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BOYS DON’T CRY

At a young age, Filipino boys are taught to keep everything bottled up inside. Many of them have kept silent even in the midst of sexual abuse that happens more often than we think.

By JOAHNA LEI CASILAO and KAELA MALIG

JULY 5, 2021

Names have been changed to protect the identities of the survivors. Details in this story may trigger survivors of sexual abuse.

I.

There was a secret in the family that only little Jonah knew.

After everyone else in the family would leave him alone at home to work, their front doorwould open and a man would sneak in. Jonah would hear the footsteps approaching and see the face of his father entering his sight.

“He comes back and he does it to me. He tells me I shouldn’t report it, that I shouldn’t tell it to anyone,” said Jonah, who was only eight years old when it all started.

At the beginning, Jonah thought it was normal for a father to do that to his son, but he always felt uneasy keeping his father’s secret.

“He’d tell me to not tell anyone. And I’d ask, ‘Why can’t I say it? Is this wrong?’ I was just a child and I didn’t know. But even then, there is still a feeling of discomfort and confusion because it didn’t feel normal. Why did he do it when there was no one around?” he said.

It wasn’t until second grade, during a class about the reproductive system in school, when he figured out the truth about the secret he and his father shared. But he was powerless to stop his dad, and the abuse would go on for six long years.

For Jonah, it wasn’t for lack of trying. As he grew older, he found himself trying to find ways to avoid his father at home. “When I was in high school, I didn’t stay at home anymore. I’d stay in school. I’d go home late just so I can avoid him, avoid the family. I’d leave in the morning, and I won’t be home until night.”

One day, the weight grew to be too much. Looking for anyone who could help, Jonah turned to his eldest brother, revealing the secret.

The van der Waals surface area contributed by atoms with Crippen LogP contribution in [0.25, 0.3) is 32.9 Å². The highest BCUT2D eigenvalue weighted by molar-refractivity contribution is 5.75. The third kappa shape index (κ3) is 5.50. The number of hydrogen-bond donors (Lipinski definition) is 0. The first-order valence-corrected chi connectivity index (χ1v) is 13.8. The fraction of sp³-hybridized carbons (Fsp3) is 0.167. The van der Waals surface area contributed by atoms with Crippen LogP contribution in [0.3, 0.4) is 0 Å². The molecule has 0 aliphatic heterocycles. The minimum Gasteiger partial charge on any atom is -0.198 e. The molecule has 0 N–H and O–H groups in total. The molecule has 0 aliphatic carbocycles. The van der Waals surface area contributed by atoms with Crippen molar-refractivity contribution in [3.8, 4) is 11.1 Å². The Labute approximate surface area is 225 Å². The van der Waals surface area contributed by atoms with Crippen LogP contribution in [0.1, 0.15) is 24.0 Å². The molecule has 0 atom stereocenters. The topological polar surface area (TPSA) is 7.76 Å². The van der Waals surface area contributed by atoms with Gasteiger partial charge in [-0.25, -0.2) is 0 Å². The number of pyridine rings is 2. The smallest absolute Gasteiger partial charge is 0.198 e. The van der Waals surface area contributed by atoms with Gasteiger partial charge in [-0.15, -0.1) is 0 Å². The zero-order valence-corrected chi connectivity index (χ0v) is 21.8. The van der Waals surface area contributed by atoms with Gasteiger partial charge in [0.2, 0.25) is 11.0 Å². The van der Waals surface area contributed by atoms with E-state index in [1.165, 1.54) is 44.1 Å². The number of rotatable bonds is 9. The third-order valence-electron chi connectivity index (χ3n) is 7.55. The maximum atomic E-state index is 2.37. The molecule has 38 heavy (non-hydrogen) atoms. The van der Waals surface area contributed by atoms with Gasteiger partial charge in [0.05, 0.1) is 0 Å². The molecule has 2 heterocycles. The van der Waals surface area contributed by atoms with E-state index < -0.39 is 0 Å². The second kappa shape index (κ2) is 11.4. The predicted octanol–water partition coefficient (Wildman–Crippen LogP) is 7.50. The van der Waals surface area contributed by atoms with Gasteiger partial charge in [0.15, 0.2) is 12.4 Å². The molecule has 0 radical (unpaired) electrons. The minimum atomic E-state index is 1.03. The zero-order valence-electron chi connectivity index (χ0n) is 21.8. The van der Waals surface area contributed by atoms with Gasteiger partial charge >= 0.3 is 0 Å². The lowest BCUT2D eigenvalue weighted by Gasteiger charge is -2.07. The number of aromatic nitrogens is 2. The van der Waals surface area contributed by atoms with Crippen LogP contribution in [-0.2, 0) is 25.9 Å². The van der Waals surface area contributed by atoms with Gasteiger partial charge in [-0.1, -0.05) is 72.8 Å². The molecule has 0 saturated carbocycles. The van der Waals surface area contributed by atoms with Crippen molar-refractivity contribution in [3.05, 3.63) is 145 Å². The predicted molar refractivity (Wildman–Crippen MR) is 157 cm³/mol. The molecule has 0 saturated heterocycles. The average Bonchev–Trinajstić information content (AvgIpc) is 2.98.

But instead of offering support, his brother lashed out at Jonah, saying the revelation could destroy the family.

“He told me not to report it, because if I did report what was happening at home, he’d kill me,” Jonah said. “That’s what my brother told me because it turned out our father did it to him too.”

It was a shock for Jonah to find out that the secret wasn’t his alone.

According to the 2016 National Baseline Study on Violence Against Children in the Philippines, many more young boys share the same plight.

The study found that more male children have experienced sexual violence compared to female children.

According to the study, 3.2 percent of children and youth experienced forced consummated sex during childhood, with a higher prevalence for boys (4.1 percent) compared to girls (2.3 percent). In the school setting, the prevalence among boys (2.1 percent) was nearly double that of girls (1.1 percent).

While more girls reported more forced consummated sex at home, more boys reported having experienced unwanted touching, and sex videos and photos taken without their consent.

Despite this, much fewer male sexual abuse survivors sought help from children protection units. In a 2018 study by the Child Protection Network, 6,569 girl survivors asked for help, compared to just 289 boys.

Male child sexual abuse in the country has become a highly underreported issue. “[W]hile sexual victimization in general is underreported, the sexual violence among boys are even more underreported,” the study said.

“There is this notion that boys cannot be raped. It’s like people make fun of you if you cry rape,” said Zeny Rosales, executive director of the Center for the Prevention & Treatment of Child Sexual Abuse (CPTCSA).